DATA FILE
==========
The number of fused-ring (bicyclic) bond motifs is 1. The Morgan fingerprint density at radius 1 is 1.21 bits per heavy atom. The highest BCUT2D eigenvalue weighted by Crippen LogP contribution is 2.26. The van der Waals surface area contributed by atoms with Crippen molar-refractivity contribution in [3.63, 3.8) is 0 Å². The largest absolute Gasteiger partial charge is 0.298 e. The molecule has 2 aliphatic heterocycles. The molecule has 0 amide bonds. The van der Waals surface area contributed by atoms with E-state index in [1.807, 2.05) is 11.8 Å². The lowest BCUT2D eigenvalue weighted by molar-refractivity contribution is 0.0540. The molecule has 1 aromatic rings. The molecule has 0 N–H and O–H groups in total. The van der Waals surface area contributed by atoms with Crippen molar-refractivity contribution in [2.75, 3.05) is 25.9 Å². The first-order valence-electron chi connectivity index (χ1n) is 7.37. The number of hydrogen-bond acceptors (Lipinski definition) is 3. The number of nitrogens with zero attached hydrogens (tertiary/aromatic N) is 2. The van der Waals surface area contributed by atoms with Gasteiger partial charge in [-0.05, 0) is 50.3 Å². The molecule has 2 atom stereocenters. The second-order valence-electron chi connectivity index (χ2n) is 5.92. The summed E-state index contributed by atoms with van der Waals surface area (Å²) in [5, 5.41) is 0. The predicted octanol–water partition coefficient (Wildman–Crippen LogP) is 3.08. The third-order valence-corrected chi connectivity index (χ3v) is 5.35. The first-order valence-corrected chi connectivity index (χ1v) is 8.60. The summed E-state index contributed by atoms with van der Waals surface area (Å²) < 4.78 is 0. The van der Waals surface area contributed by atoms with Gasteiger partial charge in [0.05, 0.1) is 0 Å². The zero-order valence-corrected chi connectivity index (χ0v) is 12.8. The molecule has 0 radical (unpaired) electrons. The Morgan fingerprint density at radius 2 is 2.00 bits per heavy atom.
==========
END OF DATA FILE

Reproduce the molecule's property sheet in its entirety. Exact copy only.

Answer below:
The number of fused-ring (bicyclic) bond motifs is 1. The Morgan fingerprint density at radius 1 is 1.21 bits per heavy atom. The highest BCUT2D eigenvalue weighted by Crippen LogP contribution is 2.26. The van der Waals surface area contributed by atoms with Crippen molar-refractivity contribution in [3.63, 3.8) is 0 Å². The largest absolute Gasteiger partial charge is 0.298 e. The molecule has 2 aliphatic heterocycles. The molecule has 0 amide bonds. The van der Waals surface area contributed by atoms with E-state index in [1.807, 2.05) is 11.8 Å². The lowest BCUT2D eigenvalue weighted by molar-refractivity contribution is 0.0540. The molecule has 1 aromatic rings. The molecule has 0 N–H and O–H groups in total. The van der Waals surface area contributed by atoms with Crippen molar-refractivity contribution in [2.75, 3.05) is 25.9 Å². The first-order valence-electron chi connectivity index (χ1n) is 7.37. The number of hydrogen-bond acceptors (Lipinski definition) is 3. The number of nitrogens with zero attached hydrogens (tertiary/aromatic N) is 2. The van der Waals surface area contributed by atoms with Gasteiger partial charge in [-0.05, 0) is 50.3 Å². The molecule has 2 atom stereocenters. The second-order valence-electron chi connectivity index (χ2n) is 5.92. The summed E-state index contributed by atoms with van der Waals surface area (Å²) in [5, 5.41) is 0. The predicted octanol–water partition coefficient (Wildman–Crippen LogP) is 3.08. The third-order valence-corrected chi connectivity index (χ3v) is 5.35. The first-order valence-corrected chi connectivity index (χ1v) is 8.60. The summed E-state index contributed by atoms with van der Waals surface area (Å²) < 4.78 is 0. The van der Waals surface area contributed by atoms with Gasteiger partial charge in [0.05, 0.1) is 0 Å². The zero-order valence-corrected chi connectivity index (χ0v) is 12.8. The molecule has 0 radical (unpaired) electrons. The Morgan fingerprint density at radius 2 is 2.00 bits per heavy atom.